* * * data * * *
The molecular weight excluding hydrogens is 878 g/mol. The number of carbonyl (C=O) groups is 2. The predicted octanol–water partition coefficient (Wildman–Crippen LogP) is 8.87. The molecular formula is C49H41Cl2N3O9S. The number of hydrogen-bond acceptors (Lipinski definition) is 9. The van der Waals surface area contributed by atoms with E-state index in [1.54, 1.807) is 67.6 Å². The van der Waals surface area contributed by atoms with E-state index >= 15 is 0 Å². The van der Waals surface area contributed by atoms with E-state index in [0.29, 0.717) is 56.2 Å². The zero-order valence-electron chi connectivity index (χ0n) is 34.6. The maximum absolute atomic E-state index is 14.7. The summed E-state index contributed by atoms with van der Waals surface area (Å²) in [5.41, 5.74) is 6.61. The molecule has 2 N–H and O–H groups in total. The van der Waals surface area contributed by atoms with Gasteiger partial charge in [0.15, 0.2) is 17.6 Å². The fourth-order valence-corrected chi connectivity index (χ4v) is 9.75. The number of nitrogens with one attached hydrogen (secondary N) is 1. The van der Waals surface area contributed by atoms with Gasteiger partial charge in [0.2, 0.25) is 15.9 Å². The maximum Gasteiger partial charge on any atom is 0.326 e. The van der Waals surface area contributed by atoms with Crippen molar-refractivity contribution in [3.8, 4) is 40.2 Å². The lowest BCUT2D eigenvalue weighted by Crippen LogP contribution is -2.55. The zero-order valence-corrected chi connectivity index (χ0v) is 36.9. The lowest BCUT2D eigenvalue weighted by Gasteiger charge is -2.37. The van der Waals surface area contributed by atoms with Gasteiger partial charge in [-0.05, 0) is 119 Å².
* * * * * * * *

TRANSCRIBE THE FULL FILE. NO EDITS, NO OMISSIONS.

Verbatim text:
The molecular weight excluding hydrogens is 878 g/mol. The number of carbonyl (C=O) groups is 2. The predicted octanol–water partition coefficient (Wildman–Crippen LogP) is 8.87. The molecular formula is C49H41Cl2N3O9S. The number of hydrogen-bond acceptors (Lipinski definition) is 9. The van der Waals surface area contributed by atoms with E-state index in [1.54, 1.807) is 67.6 Å². The van der Waals surface area contributed by atoms with E-state index >= 15 is 0 Å². The van der Waals surface area contributed by atoms with E-state index in [0.29, 0.717) is 56.2 Å². The zero-order valence-electron chi connectivity index (χ0n) is 34.6. The maximum absolute atomic E-state index is 14.7. The summed E-state index contributed by atoms with van der Waals surface area (Å²) in [5.41, 5.74) is 6.61. The molecule has 2 N–H and O–H groups in total. The van der Waals surface area contributed by atoms with Gasteiger partial charge in [0.15, 0.2) is 17.6 Å². The fourth-order valence-corrected chi connectivity index (χ4v) is 9.75. The number of nitrogens with one attached hydrogen (secondary N) is 1. The van der Waals surface area contributed by atoms with Gasteiger partial charge in [0.2, 0.25) is 15.9 Å². The maximum Gasteiger partial charge on any atom is 0.326 e. The van der Waals surface area contributed by atoms with Crippen molar-refractivity contribution in [3.8, 4) is 40.2 Å². The lowest BCUT2D eigenvalue weighted by Crippen LogP contribution is -2.55. The zero-order valence-corrected chi connectivity index (χ0v) is 36.9. The lowest BCUT2D eigenvalue weighted by Gasteiger charge is -2.37. The van der Waals surface area contributed by atoms with Gasteiger partial charge in [-0.05, 0) is 119 Å².